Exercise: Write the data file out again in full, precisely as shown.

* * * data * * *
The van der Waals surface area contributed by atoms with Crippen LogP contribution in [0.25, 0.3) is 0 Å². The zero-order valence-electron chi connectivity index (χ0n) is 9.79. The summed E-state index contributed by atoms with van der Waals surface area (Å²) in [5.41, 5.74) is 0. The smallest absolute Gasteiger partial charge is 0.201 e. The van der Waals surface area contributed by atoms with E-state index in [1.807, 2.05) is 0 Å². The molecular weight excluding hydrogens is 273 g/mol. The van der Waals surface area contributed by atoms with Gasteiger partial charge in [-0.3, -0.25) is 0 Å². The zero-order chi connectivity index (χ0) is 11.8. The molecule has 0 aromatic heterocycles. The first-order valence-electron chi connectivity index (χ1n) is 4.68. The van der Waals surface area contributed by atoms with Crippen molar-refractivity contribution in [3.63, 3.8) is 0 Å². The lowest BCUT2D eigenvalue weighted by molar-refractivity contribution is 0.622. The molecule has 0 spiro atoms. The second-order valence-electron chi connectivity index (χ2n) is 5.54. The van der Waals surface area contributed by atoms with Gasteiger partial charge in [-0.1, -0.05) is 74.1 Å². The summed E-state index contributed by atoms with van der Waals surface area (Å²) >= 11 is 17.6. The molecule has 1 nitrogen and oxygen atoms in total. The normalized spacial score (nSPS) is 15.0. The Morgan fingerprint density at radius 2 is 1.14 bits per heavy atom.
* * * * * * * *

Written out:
The van der Waals surface area contributed by atoms with Crippen LogP contribution in [0.25, 0.3) is 0 Å². The zero-order valence-electron chi connectivity index (χ0n) is 9.79. The summed E-state index contributed by atoms with van der Waals surface area (Å²) in [5.41, 5.74) is 0. The smallest absolute Gasteiger partial charge is 0.201 e. The van der Waals surface area contributed by atoms with E-state index in [1.807, 2.05) is 0 Å². The molecular weight excluding hydrogens is 273 g/mol. The van der Waals surface area contributed by atoms with Gasteiger partial charge in [-0.3, -0.25) is 0 Å². The zero-order chi connectivity index (χ0) is 11.8. The molecule has 0 aromatic heterocycles. The first-order valence-electron chi connectivity index (χ1n) is 4.68. The van der Waals surface area contributed by atoms with Crippen molar-refractivity contribution in [3.63, 3.8) is 0 Å². The lowest BCUT2D eigenvalue weighted by molar-refractivity contribution is 0.622. The molecule has 0 spiro atoms. The second-order valence-electron chi connectivity index (χ2n) is 5.54. The van der Waals surface area contributed by atoms with Gasteiger partial charge in [-0.1, -0.05) is 74.1 Å². The summed E-state index contributed by atoms with van der Waals surface area (Å²) >= 11 is 17.6. The molecule has 1 nitrogen and oxygen atoms in total. The normalized spacial score (nSPS) is 15.0. The Morgan fingerprint density at radius 2 is 1.14 bits per heavy atom.